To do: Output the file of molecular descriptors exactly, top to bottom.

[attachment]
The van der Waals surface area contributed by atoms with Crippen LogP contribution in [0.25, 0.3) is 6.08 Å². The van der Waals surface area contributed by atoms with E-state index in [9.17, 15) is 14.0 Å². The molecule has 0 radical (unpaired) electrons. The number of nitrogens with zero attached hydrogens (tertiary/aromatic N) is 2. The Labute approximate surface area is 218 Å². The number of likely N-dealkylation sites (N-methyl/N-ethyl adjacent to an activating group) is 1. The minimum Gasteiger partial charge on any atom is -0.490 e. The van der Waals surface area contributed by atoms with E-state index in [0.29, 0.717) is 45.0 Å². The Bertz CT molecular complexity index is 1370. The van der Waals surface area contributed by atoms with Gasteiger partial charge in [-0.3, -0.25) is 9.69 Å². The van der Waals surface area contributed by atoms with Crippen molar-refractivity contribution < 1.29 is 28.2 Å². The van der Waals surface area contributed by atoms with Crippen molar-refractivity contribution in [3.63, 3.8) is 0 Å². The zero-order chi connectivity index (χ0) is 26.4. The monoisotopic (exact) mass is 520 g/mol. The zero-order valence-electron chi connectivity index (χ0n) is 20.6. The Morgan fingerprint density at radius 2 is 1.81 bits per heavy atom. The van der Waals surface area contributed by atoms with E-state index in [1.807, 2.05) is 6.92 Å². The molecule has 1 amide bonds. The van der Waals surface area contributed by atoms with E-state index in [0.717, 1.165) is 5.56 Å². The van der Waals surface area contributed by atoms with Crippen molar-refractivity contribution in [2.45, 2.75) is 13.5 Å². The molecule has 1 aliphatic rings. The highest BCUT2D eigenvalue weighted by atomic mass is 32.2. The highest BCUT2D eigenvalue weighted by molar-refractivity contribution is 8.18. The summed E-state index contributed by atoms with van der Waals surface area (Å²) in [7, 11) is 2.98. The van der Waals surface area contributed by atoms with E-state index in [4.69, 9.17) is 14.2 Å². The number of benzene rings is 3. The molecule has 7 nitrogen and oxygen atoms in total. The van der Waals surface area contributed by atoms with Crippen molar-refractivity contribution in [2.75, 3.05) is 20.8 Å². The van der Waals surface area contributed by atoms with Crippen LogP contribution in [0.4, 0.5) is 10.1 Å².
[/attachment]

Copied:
The van der Waals surface area contributed by atoms with Crippen LogP contribution in [0.25, 0.3) is 6.08 Å². The van der Waals surface area contributed by atoms with E-state index in [9.17, 15) is 14.0 Å². The molecule has 0 radical (unpaired) electrons. The number of nitrogens with zero attached hydrogens (tertiary/aromatic N) is 2. The Labute approximate surface area is 218 Å². The number of likely N-dealkylation sites (N-methyl/N-ethyl adjacent to an activating group) is 1. The minimum Gasteiger partial charge on any atom is -0.490 e. The van der Waals surface area contributed by atoms with E-state index in [0.29, 0.717) is 45.0 Å². The Bertz CT molecular complexity index is 1370. The van der Waals surface area contributed by atoms with Gasteiger partial charge in [-0.3, -0.25) is 9.69 Å². The van der Waals surface area contributed by atoms with Crippen molar-refractivity contribution < 1.29 is 28.2 Å². The van der Waals surface area contributed by atoms with Crippen molar-refractivity contribution in [3.63, 3.8) is 0 Å². The zero-order chi connectivity index (χ0) is 26.4. The monoisotopic (exact) mass is 520 g/mol. The zero-order valence-electron chi connectivity index (χ0n) is 20.6. The Morgan fingerprint density at radius 2 is 1.81 bits per heavy atom. The van der Waals surface area contributed by atoms with E-state index in [1.807, 2.05) is 6.92 Å². The molecule has 1 amide bonds. The van der Waals surface area contributed by atoms with E-state index in [0.717, 1.165) is 5.56 Å². The van der Waals surface area contributed by atoms with Crippen molar-refractivity contribution in [2.45, 2.75) is 13.5 Å². The molecule has 1 aliphatic rings. The highest BCUT2D eigenvalue weighted by atomic mass is 32.2. The highest BCUT2D eigenvalue weighted by molar-refractivity contribution is 8.18. The summed E-state index contributed by atoms with van der Waals surface area (Å²) in [7, 11) is 2.98. The van der Waals surface area contributed by atoms with E-state index in [4.69, 9.17) is 14.2 Å². The number of benzene rings is 3. The molecule has 7 nitrogen and oxygen atoms in total. The van der Waals surface area contributed by atoms with Crippen molar-refractivity contribution in [2.75, 3.05) is 20.8 Å². The van der Waals surface area contributed by atoms with Crippen LogP contribution in [0.4, 0.5) is 10.1 Å².